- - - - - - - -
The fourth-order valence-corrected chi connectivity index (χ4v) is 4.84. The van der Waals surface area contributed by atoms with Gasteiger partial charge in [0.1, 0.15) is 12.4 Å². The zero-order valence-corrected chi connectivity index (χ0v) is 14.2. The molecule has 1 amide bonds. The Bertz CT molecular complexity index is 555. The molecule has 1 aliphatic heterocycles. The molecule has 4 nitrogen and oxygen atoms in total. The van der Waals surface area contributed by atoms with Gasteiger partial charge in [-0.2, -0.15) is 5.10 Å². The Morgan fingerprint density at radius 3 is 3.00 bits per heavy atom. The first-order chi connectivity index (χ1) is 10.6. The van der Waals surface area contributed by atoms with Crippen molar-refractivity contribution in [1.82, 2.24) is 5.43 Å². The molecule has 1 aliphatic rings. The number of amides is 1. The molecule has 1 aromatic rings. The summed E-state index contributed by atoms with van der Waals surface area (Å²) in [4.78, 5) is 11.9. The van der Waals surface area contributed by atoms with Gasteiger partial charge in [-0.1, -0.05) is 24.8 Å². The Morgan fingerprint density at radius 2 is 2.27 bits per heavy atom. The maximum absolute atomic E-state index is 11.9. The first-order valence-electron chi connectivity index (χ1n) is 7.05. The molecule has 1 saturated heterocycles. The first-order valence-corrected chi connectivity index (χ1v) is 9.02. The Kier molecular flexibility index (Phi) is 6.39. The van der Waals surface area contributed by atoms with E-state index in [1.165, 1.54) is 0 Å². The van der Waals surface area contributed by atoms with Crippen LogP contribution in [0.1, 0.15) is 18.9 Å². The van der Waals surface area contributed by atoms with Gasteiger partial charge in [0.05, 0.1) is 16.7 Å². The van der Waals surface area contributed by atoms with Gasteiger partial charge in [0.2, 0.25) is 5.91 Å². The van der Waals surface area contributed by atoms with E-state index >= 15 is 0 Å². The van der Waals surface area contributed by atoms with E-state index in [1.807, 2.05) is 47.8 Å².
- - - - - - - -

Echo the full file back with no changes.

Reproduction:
The fourth-order valence-corrected chi connectivity index (χ4v) is 4.84. The van der Waals surface area contributed by atoms with Gasteiger partial charge in [0.1, 0.15) is 12.4 Å². The zero-order valence-corrected chi connectivity index (χ0v) is 14.2. The molecule has 1 amide bonds. The Bertz CT molecular complexity index is 555. The molecule has 1 aliphatic heterocycles. The molecule has 4 nitrogen and oxygen atoms in total. The van der Waals surface area contributed by atoms with Gasteiger partial charge in [-0.2, -0.15) is 5.10 Å². The Morgan fingerprint density at radius 3 is 3.00 bits per heavy atom. The first-order chi connectivity index (χ1) is 10.6. The van der Waals surface area contributed by atoms with Crippen molar-refractivity contribution in [1.82, 2.24) is 5.43 Å². The molecule has 1 aliphatic rings. The number of amides is 1. The molecule has 1 aromatic rings. The summed E-state index contributed by atoms with van der Waals surface area (Å²) in [4.78, 5) is 11.9. The van der Waals surface area contributed by atoms with Gasteiger partial charge in [-0.1, -0.05) is 24.8 Å². The Morgan fingerprint density at radius 2 is 2.27 bits per heavy atom. The maximum absolute atomic E-state index is 11.9. The first-order valence-electron chi connectivity index (χ1n) is 7.05. The molecule has 1 saturated heterocycles. The first-order valence-corrected chi connectivity index (χ1v) is 9.02. The Kier molecular flexibility index (Phi) is 6.39. The van der Waals surface area contributed by atoms with E-state index in [1.165, 1.54) is 0 Å². The van der Waals surface area contributed by atoms with Crippen LogP contribution in [0.1, 0.15) is 18.9 Å². The van der Waals surface area contributed by atoms with Gasteiger partial charge in [0.05, 0.1) is 16.7 Å². The van der Waals surface area contributed by atoms with Gasteiger partial charge in [0.2, 0.25) is 5.91 Å². The van der Waals surface area contributed by atoms with E-state index >= 15 is 0 Å². The van der Waals surface area contributed by atoms with E-state index in [1.807, 2.05) is 47.8 Å².